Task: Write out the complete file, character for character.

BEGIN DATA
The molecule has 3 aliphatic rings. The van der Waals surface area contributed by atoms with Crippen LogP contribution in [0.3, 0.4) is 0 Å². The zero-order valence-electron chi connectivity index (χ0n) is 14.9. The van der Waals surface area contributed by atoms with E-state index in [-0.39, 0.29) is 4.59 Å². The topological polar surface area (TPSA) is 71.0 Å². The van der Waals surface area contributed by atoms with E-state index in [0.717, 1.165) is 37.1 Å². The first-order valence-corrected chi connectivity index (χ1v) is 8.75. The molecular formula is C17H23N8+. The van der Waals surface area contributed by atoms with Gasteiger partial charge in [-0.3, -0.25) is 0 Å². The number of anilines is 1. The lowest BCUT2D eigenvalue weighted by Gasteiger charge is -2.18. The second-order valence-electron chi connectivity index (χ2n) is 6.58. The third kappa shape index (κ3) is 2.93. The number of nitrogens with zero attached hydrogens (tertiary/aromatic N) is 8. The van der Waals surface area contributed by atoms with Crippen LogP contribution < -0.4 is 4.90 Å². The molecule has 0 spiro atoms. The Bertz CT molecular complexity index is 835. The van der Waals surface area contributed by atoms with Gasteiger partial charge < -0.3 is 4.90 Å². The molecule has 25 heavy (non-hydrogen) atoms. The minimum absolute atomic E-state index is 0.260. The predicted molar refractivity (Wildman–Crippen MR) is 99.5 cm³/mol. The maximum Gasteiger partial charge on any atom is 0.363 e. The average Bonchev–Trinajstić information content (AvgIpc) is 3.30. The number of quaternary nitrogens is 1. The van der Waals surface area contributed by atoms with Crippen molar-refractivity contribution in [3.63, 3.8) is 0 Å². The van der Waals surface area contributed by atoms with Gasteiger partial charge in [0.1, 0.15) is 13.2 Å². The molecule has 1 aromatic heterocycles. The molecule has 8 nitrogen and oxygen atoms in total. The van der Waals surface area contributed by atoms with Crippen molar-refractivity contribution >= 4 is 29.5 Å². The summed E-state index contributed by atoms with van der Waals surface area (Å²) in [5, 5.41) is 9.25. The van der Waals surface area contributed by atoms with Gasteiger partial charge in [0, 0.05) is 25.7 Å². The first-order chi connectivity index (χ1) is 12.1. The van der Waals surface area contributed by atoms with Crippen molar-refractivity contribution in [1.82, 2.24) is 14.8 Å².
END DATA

The molecule has 3 aliphatic rings. The van der Waals surface area contributed by atoms with Crippen LogP contribution in [0.3, 0.4) is 0 Å². The zero-order valence-electron chi connectivity index (χ0n) is 14.9. The van der Waals surface area contributed by atoms with E-state index in [-0.39, 0.29) is 4.59 Å². The topological polar surface area (TPSA) is 71.0 Å². The van der Waals surface area contributed by atoms with E-state index in [0.717, 1.165) is 37.1 Å². The first-order valence-corrected chi connectivity index (χ1v) is 8.75. The molecular formula is C17H23N8+. The van der Waals surface area contributed by atoms with Gasteiger partial charge in [-0.3, -0.25) is 0 Å². The number of anilines is 1. The lowest BCUT2D eigenvalue weighted by Gasteiger charge is -2.18. The second-order valence-electron chi connectivity index (χ2n) is 6.58. The third kappa shape index (κ3) is 2.93. The number of nitrogens with zero attached hydrogens (tertiary/aromatic N) is 8. The van der Waals surface area contributed by atoms with Crippen LogP contribution < -0.4 is 4.90 Å². The molecule has 0 spiro atoms. The Bertz CT molecular complexity index is 835. The van der Waals surface area contributed by atoms with Gasteiger partial charge < -0.3 is 4.90 Å². The molecule has 25 heavy (non-hydrogen) atoms. The minimum absolute atomic E-state index is 0.260. The predicted molar refractivity (Wildman–Crippen MR) is 99.5 cm³/mol. The maximum Gasteiger partial charge on any atom is 0.363 e. The average Bonchev–Trinajstić information content (AvgIpc) is 3.30. The number of quaternary nitrogens is 1. The van der Waals surface area contributed by atoms with Crippen molar-refractivity contribution in [3.63, 3.8) is 0 Å². The van der Waals surface area contributed by atoms with Gasteiger partial charge in [0.1, 0.15) is 13.2 Å². The molecule has 1 aromatic heterocycles. The molecule has 8 nitrogen and oxygen atoms in total. The van der Waals surface area contributed by atoms with Crippen molar-refractivity contribution >= 4 is 29.5 Å². The summed E-state index contributed by atoms with van der Waals surface area (Å²) in [5, 5.41) is 9.25. The van der Waals surface area contributed by atoms with Gasteiger partial charge in [0, 0.05) is 25.7 Å². The first-order chi connectivity index (χ1) is 12.1. The van der Waals surface area contributed by atoms with Crippen molar-refractivity contribution in [1.82, 2.24) is 14.8 Å².